Bard returns to the beach this summer
Theatre fans had best position themselves near the starting blocks in time for Monday, June 24 at 8 a.m.
That's the time that tickets go on sale to the general public for Beach House Theatre's second season of Shakespearian comedy and romance at Crescent Beach, through the society's website (www.beachhousetheatre.org).
Almost the only complaint about last year's brilliant, staggeringly well-received production of the Bard's A Midsummer Night's Dream was that, only a few days after tickets went on sale, there was nary one to be had, for love or money.
Beach House founders and directors Candace Radcliffe and Rick Harmon say it's disappointing to them, too, that more people didn't get to see the sold-out show.
But with only so many seats in a temporary tent/awning theatre space at Blackie Spit – and only a few days window in August granted by the City of Surrey – the show has to be literally a first-come, first-served proposition. (There is another way to beat the lineup, however – those who have donated $200 or more to the society get first crack at buying tickets starting June 15.)
This year's play is another highly-accessible favourite, Twelfth Night, which runs Aug. 14-18 with performances at 8 p.m.
Described as "a festive riot of mischief and misplaced desire," the play concerns Viola, shipwrecked on the shores of Illyria, who finds employment in the house of Duke Orsino, but only in the guise of a young man, Cesario.
While the disguised Viola finds herself falling for the Duke, his attentions are fastened on Countess Olivia, who, in turn, falls for the Duke's messenger – none other than Cesario/Viola herself.
Throw in Olivia's pompous servant, Malvolio, drunken uncle Sir Toby Belch and his companions – who would like nothing better than to take Malvolio down a peg or two by convincing him he is the object of his mistress' love – and you have everything from knockabout comedy to deliciously-sustained romantic confusion.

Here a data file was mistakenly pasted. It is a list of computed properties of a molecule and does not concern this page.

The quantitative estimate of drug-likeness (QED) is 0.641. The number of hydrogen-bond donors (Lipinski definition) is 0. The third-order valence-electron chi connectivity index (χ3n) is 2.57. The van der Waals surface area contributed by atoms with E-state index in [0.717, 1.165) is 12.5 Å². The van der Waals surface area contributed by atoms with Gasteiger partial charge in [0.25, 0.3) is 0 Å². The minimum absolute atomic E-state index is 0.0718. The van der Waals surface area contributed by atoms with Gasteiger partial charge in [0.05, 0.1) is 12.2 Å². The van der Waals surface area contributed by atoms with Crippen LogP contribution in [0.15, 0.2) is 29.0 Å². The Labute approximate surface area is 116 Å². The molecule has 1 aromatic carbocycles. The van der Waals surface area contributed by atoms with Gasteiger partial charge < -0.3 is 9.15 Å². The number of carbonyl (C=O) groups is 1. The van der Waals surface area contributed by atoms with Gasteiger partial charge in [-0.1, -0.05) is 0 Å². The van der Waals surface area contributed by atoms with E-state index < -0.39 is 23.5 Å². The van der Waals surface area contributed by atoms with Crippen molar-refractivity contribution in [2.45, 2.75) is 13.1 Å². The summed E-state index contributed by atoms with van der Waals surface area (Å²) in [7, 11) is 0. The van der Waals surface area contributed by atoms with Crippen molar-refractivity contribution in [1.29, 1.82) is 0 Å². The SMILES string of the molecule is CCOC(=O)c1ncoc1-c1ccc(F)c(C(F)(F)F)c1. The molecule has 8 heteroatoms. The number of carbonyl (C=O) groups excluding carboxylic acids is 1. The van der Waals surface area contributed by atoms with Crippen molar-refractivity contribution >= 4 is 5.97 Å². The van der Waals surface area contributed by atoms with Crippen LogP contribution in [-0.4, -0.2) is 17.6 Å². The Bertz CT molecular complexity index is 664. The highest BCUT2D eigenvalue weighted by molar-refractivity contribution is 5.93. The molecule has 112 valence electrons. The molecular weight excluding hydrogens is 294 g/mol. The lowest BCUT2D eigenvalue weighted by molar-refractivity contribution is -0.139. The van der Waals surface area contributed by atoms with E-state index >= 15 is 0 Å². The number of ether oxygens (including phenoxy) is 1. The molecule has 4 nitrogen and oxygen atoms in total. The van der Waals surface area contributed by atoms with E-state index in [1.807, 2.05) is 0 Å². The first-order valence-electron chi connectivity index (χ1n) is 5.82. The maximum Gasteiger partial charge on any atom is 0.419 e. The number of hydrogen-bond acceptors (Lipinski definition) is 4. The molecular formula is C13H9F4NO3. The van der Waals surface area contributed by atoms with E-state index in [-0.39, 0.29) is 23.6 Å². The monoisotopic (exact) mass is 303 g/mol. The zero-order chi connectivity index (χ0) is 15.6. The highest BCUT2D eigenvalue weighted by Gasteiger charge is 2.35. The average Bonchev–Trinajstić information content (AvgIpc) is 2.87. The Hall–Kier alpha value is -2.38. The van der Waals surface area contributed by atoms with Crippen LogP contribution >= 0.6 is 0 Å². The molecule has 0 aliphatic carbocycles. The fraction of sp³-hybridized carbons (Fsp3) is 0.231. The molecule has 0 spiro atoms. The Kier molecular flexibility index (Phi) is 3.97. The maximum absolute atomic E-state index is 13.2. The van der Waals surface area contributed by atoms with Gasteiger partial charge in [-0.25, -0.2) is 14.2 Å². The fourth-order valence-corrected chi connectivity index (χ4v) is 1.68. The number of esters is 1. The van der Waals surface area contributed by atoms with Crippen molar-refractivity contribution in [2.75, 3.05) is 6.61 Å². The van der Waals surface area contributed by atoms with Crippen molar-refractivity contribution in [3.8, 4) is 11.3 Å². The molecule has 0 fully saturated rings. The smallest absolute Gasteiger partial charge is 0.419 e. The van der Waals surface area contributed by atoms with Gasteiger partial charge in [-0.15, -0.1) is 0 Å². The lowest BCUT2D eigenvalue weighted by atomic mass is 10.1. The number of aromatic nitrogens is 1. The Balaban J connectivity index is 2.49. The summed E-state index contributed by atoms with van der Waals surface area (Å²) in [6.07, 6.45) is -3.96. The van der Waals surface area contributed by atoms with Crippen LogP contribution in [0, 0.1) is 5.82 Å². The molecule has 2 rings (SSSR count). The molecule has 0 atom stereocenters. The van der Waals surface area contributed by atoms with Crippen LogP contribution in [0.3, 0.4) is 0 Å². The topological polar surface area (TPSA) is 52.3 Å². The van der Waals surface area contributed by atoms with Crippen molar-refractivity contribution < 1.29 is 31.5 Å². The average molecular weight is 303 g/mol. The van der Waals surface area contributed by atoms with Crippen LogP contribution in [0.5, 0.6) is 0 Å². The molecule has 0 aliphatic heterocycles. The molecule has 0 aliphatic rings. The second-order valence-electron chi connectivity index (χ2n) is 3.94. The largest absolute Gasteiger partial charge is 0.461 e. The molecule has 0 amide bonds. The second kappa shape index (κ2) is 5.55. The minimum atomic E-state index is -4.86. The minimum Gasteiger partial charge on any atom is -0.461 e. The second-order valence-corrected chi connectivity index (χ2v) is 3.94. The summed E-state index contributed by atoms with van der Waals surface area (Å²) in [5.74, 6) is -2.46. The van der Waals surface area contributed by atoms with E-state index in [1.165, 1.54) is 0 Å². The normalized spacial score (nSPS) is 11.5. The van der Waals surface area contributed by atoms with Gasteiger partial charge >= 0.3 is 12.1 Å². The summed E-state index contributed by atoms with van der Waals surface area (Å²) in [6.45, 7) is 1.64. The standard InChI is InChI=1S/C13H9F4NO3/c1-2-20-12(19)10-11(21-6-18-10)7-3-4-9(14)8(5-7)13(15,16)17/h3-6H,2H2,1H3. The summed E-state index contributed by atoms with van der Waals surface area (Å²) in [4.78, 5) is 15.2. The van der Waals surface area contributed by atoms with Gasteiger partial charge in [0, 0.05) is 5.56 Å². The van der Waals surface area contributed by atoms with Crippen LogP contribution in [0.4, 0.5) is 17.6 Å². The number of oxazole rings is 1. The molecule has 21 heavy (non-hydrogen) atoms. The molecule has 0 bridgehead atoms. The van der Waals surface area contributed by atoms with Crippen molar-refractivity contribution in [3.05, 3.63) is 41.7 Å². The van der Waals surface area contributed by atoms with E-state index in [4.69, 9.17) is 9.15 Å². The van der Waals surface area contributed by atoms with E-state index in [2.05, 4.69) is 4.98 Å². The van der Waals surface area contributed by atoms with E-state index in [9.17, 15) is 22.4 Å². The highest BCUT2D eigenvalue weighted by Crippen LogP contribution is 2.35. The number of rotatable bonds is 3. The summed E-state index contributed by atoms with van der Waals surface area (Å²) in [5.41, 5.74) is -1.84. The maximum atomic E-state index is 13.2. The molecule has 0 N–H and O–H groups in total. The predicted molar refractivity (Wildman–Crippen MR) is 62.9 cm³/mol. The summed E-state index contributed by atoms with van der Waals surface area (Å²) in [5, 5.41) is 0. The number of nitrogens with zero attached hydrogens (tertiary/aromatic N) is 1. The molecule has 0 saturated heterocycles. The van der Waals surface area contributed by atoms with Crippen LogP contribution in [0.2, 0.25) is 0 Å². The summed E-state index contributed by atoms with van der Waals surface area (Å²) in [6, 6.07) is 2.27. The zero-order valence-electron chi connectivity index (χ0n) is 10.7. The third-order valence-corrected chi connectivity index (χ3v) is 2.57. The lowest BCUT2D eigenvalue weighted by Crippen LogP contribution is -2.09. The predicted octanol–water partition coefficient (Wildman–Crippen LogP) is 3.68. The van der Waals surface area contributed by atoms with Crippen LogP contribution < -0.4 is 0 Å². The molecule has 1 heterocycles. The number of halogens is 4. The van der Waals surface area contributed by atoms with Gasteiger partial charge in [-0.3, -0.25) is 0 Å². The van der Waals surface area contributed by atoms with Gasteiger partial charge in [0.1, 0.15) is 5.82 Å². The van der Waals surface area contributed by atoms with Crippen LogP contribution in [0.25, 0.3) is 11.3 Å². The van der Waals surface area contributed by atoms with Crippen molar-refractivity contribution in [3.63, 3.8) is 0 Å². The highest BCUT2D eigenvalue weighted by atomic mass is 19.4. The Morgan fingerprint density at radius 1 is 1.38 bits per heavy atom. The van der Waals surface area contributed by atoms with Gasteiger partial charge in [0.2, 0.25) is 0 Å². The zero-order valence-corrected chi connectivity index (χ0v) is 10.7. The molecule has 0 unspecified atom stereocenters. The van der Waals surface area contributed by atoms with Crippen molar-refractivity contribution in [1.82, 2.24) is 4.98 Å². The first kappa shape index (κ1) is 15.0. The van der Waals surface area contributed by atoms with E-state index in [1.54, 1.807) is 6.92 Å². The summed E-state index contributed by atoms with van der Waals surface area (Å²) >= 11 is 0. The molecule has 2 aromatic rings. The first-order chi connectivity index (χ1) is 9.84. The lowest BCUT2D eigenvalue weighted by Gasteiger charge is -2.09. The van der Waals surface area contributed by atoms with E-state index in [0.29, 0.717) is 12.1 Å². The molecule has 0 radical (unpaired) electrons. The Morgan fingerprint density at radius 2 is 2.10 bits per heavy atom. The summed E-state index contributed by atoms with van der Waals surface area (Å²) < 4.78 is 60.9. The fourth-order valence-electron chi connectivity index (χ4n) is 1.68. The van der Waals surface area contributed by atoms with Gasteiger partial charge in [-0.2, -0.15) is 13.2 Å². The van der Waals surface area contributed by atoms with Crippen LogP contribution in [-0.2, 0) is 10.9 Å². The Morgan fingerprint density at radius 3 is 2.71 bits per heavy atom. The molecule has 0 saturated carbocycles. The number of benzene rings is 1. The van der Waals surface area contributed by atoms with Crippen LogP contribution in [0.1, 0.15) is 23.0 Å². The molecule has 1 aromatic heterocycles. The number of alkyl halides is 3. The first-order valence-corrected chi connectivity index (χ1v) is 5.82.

"When you stage live Shakespeare, you want people to connect with it and get the jokes," Radcliffe said.
"This is so, so funny and so physical, but it also has some of the most beautiful language in all of his works."
Radcliffe and Harmon have another treat in store for audiences this year – a second, morning show, running Aug. 13-16 at 11 a.m. each day
Called Munsch Ado About Nothing, it's aimed at a family audience, they say, or children "aged four to 94."
Debbie Patterson's adaptation of five stories by famed children's author Robert Munsch has a distinctly Elizabethan quality – since the carnival-like players and storytellers are named Shakespeare, Burbage and Kempe.
"It's like a circus show – three performers in a multitude of roles, with a minimum of props, costumes and changes," said Harmon.
"After the show the performers will be on stage so the kids can meet with them, talk and take pictures."
Tickets for the hour-long play also go on sale June 24, with a warning that seating is general – in other words, first arrivals get the best seats.
For Radcliffe and Harmon, the second season of Beach House has come at a rush, following close on the heels of the success of the first, which exceeded even their own expectations.
"We're still reflecting on our first year, still absorbing all that it was," Radcliffe said.
"We think about all the amazing people who came and got involved. It became such a community effort, and we have an unbelievable board of directors."
Exemplary support was also received from business, and community organizations, including Alexandra Neighbourhood House (aka Camp Alexandra) which, Radcliffe said, "swept in and rescued us when we needed rehearsal space both inside and outside."
"It really helps actors get a feel for the necessary projection," Harmon commented.
"We worked hard to make community connections last year," Radcliffe said.
As two educators (Radcliffe is drama teacher at Earl Marriott Secondary, and Harmon – who retired from Marriott several years ago – is still teaching drama for Surrey School District) they're justly proud of their mentorship of young players and technicians.
Many of their casts are drawn from the ranks of alumni and just-graduated students, while last year Beach House scholarship recipient Zack Dallas, who had just finished Grade 12 at Elgin Park Secondary, ran lights, and Grade 10 Marriott student Riley Lieper ran sound.
"They were excellent – Zack was there from each morning to the end of the show," said Radcliffe.
"And Riley created all the sound cues under (technical director Geoff McEvoy)'s supervision," said Harmon.
A lot of Beach House Theatre's energy this year, aside from the productions themselves, is also going into fine-tuning the experience for playgoers.
That includes slight shifts in location and timing to avoid sun-in-the-eyes issues of staging a play just prior to sunset.
"We've pushed the start of the evening show back half an hour to eight o'clock," said Harmon.
"And we're also looking at further options for food on the site," added Radcliffe.
For more information, visit www.beachhousetheatre.org